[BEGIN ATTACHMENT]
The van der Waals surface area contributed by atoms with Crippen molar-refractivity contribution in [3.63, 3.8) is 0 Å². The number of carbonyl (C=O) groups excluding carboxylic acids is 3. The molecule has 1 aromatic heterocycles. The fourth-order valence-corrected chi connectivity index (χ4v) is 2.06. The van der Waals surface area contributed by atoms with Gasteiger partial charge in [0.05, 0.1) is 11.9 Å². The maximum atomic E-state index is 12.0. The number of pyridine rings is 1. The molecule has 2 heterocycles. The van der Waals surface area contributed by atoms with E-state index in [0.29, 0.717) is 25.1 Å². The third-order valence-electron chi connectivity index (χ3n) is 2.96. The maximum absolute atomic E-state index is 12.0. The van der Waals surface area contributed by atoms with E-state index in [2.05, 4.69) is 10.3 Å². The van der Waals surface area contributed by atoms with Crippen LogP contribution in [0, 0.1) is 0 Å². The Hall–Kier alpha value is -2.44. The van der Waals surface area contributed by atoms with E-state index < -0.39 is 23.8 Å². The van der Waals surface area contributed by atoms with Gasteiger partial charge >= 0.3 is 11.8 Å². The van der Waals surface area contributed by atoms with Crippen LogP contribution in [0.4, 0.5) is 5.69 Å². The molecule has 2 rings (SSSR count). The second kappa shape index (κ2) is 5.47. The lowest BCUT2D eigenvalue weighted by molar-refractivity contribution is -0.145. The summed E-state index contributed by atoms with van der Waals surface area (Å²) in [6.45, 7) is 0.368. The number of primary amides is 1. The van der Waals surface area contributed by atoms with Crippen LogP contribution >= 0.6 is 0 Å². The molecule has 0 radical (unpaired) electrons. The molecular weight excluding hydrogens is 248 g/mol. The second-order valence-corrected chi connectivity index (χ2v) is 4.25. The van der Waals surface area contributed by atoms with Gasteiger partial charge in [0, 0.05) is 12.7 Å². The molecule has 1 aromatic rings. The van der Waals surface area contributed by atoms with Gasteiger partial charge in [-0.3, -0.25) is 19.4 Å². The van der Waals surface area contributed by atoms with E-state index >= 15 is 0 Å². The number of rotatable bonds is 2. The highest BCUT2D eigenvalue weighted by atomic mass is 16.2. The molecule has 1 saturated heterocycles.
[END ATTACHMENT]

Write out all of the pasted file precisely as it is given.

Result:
The van der Waals surface area contributed by atoms with Crippen molar-refractivity contribution in [3.63, 3.8) is 0 Å². The number of carbonyl (C=O) groups excluding carboxylic acids is 3. The molecule has 1 aromatic heterocycles. The fourth-order valence-corrected chi connectivity index (χ4v) is 2.06. The van der Waals surface area contributed by atoms with Gasteiger partial charge in [0.05, 0.1) is 11.9 Å². The maximum atomic E-state index is 12.0. The number of pyridine rings is 1. The molecule has 2 heterocycles. The van der Waals surface area contributed by atoms with E-state index in [0.29, 0.717) is 25.1 Å². The third-order valence-electron chi connectivity index (χ3n) is 2.96. The maximum absolute atomic E-state index is 12.0. The van der Waals surface area contributed by atoms with E-state index in [2.05, 4.69) is 10.3 Å². The van der Waals surface area contributed by atoms with Crippen LogP contribution in [0, 0.1) is 0 Å². The Hall–Kier alpha value is -2.44. The van der Waals surface area contributed by atoms with E-state index < -0.39 is 23.8 Å². The van der Waals surface area contributed by atoms with Gasteiger partial charge >= 0.3 is 11.8 Å². The van der Waals surface area contributed by atoms with Crippen LogP contribution in [0.4, 0.5) is 5.69 Å². The molecule has 2 rings (SSSR count). The second kappa shape index (κ2) is 5.47. The lowest BCUT2D eigenvalue weighted by molar-refractivity contribution is -0.145. The summed E-state index contributed by atoms with van der Waals surface area (Å²) in [6.45, 7) is 0.368. The number of primary amides is 1. The van der Waals surface area contributed by atoms with Crippen LogP contribution >= 0.6 is 0 Å². The molecule has 0 radical (unpaired) electrons. The molecular weight excluding hydrogens is 248 g/mol. The second-order valence-corrected chi connectivity index (χ2v) is 4.25. The van der Waals surface area contributed by atoms with Gasteiger partial charge in [0, 0.05) is 12.7 Å². The molecule has 1 aromatic rings. The van der Waals surface area contributed by atoms with Gasteiger partial charge in [-0.3, -0.25) is 19.4 Å². The van der Waals surface area contributed by atoms with E-state index >= 15 is 0 Å². The number of rotatable bonds is 2. The highest BCUT2D eigenvalue weighted by atomic mass is 16.2. The molecule has 1 saturated heterocycles.